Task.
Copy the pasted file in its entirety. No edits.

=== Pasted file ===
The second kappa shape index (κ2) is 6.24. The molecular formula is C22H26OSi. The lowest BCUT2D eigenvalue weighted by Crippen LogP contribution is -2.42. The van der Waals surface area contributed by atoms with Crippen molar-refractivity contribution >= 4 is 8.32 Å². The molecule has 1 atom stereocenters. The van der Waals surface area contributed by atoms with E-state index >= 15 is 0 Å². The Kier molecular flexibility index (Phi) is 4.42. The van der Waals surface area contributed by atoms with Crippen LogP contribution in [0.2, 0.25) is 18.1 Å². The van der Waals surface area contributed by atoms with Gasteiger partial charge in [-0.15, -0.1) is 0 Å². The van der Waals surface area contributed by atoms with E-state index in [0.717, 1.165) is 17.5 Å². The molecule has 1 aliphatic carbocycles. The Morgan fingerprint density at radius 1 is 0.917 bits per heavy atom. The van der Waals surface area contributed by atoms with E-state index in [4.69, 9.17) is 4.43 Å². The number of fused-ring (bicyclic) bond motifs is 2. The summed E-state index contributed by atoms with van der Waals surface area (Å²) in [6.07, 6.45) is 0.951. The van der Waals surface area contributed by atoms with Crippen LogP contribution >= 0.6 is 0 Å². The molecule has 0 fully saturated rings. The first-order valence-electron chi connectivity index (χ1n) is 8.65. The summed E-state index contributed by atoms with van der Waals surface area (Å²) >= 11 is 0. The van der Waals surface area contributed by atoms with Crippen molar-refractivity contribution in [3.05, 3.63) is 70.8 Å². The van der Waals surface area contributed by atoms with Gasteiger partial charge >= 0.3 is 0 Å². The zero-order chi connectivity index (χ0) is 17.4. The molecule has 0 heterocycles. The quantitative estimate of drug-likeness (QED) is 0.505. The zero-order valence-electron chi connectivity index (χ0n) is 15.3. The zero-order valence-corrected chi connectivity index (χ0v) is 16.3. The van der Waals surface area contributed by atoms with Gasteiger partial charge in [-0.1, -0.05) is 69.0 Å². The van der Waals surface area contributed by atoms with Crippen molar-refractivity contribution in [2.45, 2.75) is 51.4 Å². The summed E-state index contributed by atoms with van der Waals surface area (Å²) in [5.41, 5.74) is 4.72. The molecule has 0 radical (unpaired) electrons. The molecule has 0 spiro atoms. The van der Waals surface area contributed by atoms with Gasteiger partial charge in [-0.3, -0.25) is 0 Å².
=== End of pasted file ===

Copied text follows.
The second kappa shape index (κ2) is 6.24. The molecular formula is C22H26OSi. The lowest BCUT2D eigenvalue weighted by Crippen LogP contribution is -2.42. The van der Waals surface area contributed by atoms with Crippen molar-refractivity contribution >= 4 is 8.32 Å². The molecule has 1 atom stereocenters. The van der Waals surface area contributed by atoms with E-state index >= 15 is 0 Å². The Kier molecular flexibility index (Phi) is 4.42. The van der Waals surface area contributed by atoms with Crippen LogP contribution in [0.2, 0.25) is 18.1 Å². The van der Waals surface area contributed by atoms with Gasteiger partial charge in [-0.15, -0.1) is 0 Å². The van der Waals surface area contributed by atoms with E-state index in [0.717, 1.165) is 17.5 Å². The molecule has 1 aliphatic carbocycles. The Morgan fingerprint density at radius 1 is 0.917 bits per heavy atom. The van der Waals surface area contributed by atoms with E-state index in [4.69, 9.17) is 4.43 Å². The number of fused-ring (bicyclic) bond motifs is 2. The summed E-state index contributed by atoms with van der Waals surface area (Å²) in [6.07, 6.45) is 0.951. The van der Waals surface area contributed by atoms with Crippen LogP contribution >= 0.6 is 0 Å². The molecule has 0 fully saturated rings. The first-order valence-electron chi connectivity index (χ1n) is 8.65. The summed E-state index contributed by atoms with van der Waals surface area (Å²) >= 11 is 0. The van der Waals surface area contributed by atoms with Crippen molar-refractivity contribution in [3.05, 3.63) is 70.8 Å². The van der Waals surface area contributed by atoms with Gasteiger partial charge >= 0.3 is 0 Å². The zero-order chi connectivity index (χ0) is 17.4. The molecule has 0 heterocycles. The quantitative estimate of drug-likeness (QED) is 0.505. The zero-order valence-electron chi connectivity index (χ0n) is 15.3. The zero-order valence-corrected chi connectivity index (χ0v) is 16.3. The van der Waals surface area contributed by atoms with Gasteiger partial charge in [-0.1, -0.05) is 69.0 Å². The van der Waals surface area contributed by atoms with Crippen molar-refractivity contribution in [2.45, 2.75) is 51.4 Å². The summed E-state index contributed by atoms with van der Waals surface area (Å²) in [5.41, 5.74) is 4.72. The molecule has 0 radical (unpaired) electrons. The molecule has 0 spiro atoms. The van der Waals surface area contributed by atoms with Gasteiger partial charge in [-0.3, -0.25) is 0 Å².